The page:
Clement Chidekh sure knows how to make a good impression.
The Washington sophomore men’s tennis player, a transfer from the National Institute of Applied Sciences in Lyon in his home country of France, impressed the UW coaches so much they named him one of three team captains before he played a match as a Husky.
Chidekh’s star continued to rise once matches started. Chidekh, who moved into the No. 1 singles spot in his second match, is 10-1 in singles and 8-2 in doubles while teaming with senior Thibault Cancel.
Cancel deserves a huge assist in getting Chidekh to UW.
Cancel and Chidekh knew each other from growing up in Toulouse, France. When there was an open UW roster spot for this season, Cancel had a recommendation for coach Matt Anger.
“He said, ‘I know a guy who is a really solid player, and good academically, who started at a French university and now wants to come to play where he has the chance to pursue the tennis and the academics in the U.S.,’ and it was Clement,” Anger said.
Anger researched Clement’s results that night and liked what he saw: a player who had beaten several of the top players in France and was ranked in the Tennis Europe Top 100.
“I thought, ‘Wow, this guy does look good. He’s legit,’ ” said Anger, whose team has a 6-5 record. “That’s how it all started.”
At UW, Clement can combine academics and tennis. That was not possible in France, he said, where it had to be one or the other. After a year studying engineering in Lyon, he was ready for the move to the U.S.
“I wanted to give more to my tennis,” said Chidekh, who said improving his English has been his challenge in moving. “(UW) was a combination of a good school and a good (tennis) program, and also a good coaching staff that can help me improve as a tennis player and as a person, too.”
Anger realized Chidekh was a bit different soon after he arrived on campus. The coach asked Chidekh how he had been playing recently.
“Usually you get a vague answer like, ‘pretty good,’ ” said Anger, who classified Chidekh as an aggressive baseliner. “But Clement was extremely detailed. He is acutely aware of his game. When you have that, you are that much more prepared. You know what you’ve got to work on and you’re going to get after it. I think a lot of guys have an idea, but they are not as acutely aware as Clement.”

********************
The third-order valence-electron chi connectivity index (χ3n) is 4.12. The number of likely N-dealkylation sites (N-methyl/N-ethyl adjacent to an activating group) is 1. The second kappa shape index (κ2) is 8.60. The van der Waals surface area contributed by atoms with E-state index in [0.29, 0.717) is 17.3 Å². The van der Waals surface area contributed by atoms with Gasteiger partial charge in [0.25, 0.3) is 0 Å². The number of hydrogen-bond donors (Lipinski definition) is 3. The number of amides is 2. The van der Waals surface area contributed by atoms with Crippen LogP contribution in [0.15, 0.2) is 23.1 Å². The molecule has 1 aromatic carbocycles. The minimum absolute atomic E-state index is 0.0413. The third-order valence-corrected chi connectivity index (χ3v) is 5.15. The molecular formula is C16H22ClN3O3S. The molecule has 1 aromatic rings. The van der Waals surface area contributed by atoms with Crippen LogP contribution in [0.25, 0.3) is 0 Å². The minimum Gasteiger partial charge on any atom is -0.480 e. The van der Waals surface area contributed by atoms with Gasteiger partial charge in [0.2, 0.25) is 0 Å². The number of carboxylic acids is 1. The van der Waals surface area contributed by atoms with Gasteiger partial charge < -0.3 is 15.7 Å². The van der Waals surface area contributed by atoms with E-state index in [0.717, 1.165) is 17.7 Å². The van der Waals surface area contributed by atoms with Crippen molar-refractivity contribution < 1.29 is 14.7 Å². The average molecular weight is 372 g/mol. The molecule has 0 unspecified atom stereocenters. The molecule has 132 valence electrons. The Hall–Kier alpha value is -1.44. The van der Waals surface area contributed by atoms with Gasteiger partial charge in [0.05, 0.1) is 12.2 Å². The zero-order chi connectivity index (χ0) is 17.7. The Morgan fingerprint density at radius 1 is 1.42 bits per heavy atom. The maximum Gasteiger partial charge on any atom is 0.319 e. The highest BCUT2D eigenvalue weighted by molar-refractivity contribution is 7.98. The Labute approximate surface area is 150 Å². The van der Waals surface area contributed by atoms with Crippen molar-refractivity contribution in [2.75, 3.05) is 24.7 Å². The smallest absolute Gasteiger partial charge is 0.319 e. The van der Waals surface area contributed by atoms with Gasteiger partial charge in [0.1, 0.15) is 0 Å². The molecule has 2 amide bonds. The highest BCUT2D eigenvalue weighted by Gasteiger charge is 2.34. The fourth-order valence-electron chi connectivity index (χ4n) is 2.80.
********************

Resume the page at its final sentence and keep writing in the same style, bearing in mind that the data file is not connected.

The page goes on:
Once the team started practicing, Clement stood out again with his focus, concentration and the ability to bring his best almost every day.
“(Assistant) coach Chris Russell and I were talking through the fall, and we said, ‘This guy is not only legit, he’s legit every day,’ ” Anger said. “I think he’s had two days of practice where we thought, ‘Is everything OK with Clement?’ That’s pretty good for anyone, let alone someone adjusting to a new place.”
Anger said that consistency, along with Chidekh’s team-minded attitude and humility, led him to being named a team captain.
“One of the things that made it an easy move to make him a captain was that he is very humble,” Anger said. “He will go out and practice and beat up on someone, and then tell that guy all the good things they were doing. It’s not like he’s looking at them and saying, ‘I owned you today.’ It’s the other way. ‘You were doing this well, and this well, and if you had done this a little better, you might have been beating me today.’ ”
Chidekh seems more focused on his one singles defeat than his 10 victories, including a straight-set win over Oregon’s Joshua Charlton, who was ranked No. 30 in the country.
In the one loss, Chidekh had two match points against No. 50-ranked Jonas Ziverts of Arizona before losing in a third-set tiebreaker.
“I still can do better,” said Chidekh, who said he is not surprised by his success because his game improved during fall practices. “If you work hard, you will get good results.”
Chidekh said he tries to lead by example and “was very surprised” when he was made captain. He said it makes him “want to give more to his teammates.”
“I think before (being named captain), I wasn’t shy but I just did my thing and didn’t want to tell the guys how to work and everything,” he said. “It’s helped me to be more vocal of what I think of the team, on how to work hard and how to help us to improve together.”
Anger has coached three players at UW who have reached the semifinals in the NCAA championships. He said he has seen enough from Chidekh to think he can be the next great Husky.
“I don’t want to overstate things early,” Anger said. “But when you are that detailed and that motivated early on. … I think he can work to be a top player and be a really good pro.”